Assessing spatial pattern separation in rodents using the object pattern separation task

Abstract

Pattern separation is the process of transforming highly similar sensory inputs into distinct, dissimilar representations. It takes place in the hippocampus and is thought to be used in episodic memory. Impaired pattern separation performance has been recognized as a predictor for the development of cognitive impairments such as dementia in humans and as being present in patients with schizophrenia and post-traumatic stress disorder (PTSD). In this protocol, we describe how to implement a simple and robust object pattern separation (OPS) task in mice and rats that we have previously established and validated. This two-trial memory task uses specific object locations so differences in performance can be calibrated with the extent of object movement. Changes in performance are indicative of spatial pattern separation. In contrast to other pattern separation tasks, the OPS task allows detection of spatial pattern separation performance bidirectionally. Furthermore, the OPS task is cheaper and easier to use and interpret than other tasks that use more than two objects or that are touch-screen based. The entire protocol, from vivarium acclimatization to training of the animals, takes ~35–41 d. After successful training, the animals can be tested repeatedly, and three OPS experiments (n = 20–24 per experimental day) can be performed per week. A standard level of expertise in behavioral studies in rodents is sufficient to successfully integrate this paradigm into an existing rodent test battery.

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Fig. 1: Objects, base plate and testing arena used for rats in the OPS paradigm.
Fig. 2: An example of object placement in both the learning trial (T1) and the test trial (T2).
Fig. 3: Flowchart of the OPS task procedure.
Fig. 4: Characteristic OPS task results, showing the d2 indices (mean + s.e.m.) for all five positions of untreated 4-month-old male Wistar rats (average weight = 393 g).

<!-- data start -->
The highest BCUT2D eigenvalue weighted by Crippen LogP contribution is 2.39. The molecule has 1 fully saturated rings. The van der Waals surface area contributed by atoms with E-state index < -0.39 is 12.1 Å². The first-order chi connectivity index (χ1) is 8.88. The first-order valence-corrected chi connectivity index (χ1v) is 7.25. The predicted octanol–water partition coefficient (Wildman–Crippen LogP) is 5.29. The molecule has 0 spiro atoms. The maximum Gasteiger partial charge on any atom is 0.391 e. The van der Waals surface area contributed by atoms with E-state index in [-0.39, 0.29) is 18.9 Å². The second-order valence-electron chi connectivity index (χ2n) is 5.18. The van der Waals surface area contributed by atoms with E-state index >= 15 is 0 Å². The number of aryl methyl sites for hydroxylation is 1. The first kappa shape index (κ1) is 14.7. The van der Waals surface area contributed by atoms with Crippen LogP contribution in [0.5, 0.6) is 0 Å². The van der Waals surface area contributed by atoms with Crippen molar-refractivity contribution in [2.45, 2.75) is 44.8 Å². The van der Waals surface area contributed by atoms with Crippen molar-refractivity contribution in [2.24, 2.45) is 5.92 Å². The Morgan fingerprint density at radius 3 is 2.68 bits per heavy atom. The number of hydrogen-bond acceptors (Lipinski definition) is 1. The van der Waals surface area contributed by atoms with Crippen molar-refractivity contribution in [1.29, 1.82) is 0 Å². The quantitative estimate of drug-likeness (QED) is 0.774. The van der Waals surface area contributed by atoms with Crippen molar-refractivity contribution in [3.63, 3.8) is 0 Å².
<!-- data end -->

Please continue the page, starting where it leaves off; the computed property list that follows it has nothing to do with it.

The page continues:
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Acknowledgements

N.P.v.G. is financially supported by Alzheimer Nederland (grant no. WE.03-2017-11).

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Contributions

N.P.v.G. and J.P. designed the general OPS procedure for measuring pattern separation performance in rodents. B.T.J.v.H. and N.P.v.G. performed the experiments and analyzed the data. N.P.v.G. and B.T.J.v.H wrote the manuscript with input from J. P.

Corresponding author

Correspondence to Jos Prickaerts.

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The authors declare no competing interests.

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Related links

Key references using this protocol

1. van Hagen, B. T. J. et al. Behav. Brain Res. 285, 44–52 (2015): https://doi.org/10.1016/j.bbr.2014.10.041

2. van Goethem, N. P. et al. Br. J. Pharmacol. 172, 2532–2543 (2015): https://doi.org/10.1111/bph.13071.

Electronic supplementary material

Supplementary Data

This Excel file shows scoring of the supplementary video files; output and calculations of the parameters are outlined in the troubleshooting table

Supplementary Video 1

An example of a T1 OPS trial of a mouse. Trial duration is 4 min starting immediately upon placement of the mouse in the testing arena. Position 1 is utilized. The same mouse undertaking the T2 trial is shown in Supplementary Video 2 and the scoring and analysis of this trial is shown in the Supplementary Data

Supplementary Video 2

An example of a T2 OPS trial of a mouse. Trial duration is 4 min starting immediately upon placement of the mouse in the testing arena. Position 4 is utilized as a novel object location (right object moved backward to position 4). The same mouse undertaking the T1 trial is shown in Supplementary Video 1 and the scoring and analysis of this trial is shown in Supplementary the Data

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van Goethem, N.P., van Hagen, B.T.J. & Prickaerts, J. Assessing spatial pattern separation in rodents using the object pattern separation task. Nat Protoc 13, 1763–1792 (2018). https://doi.org/10.1038/s41596-018-0013-x

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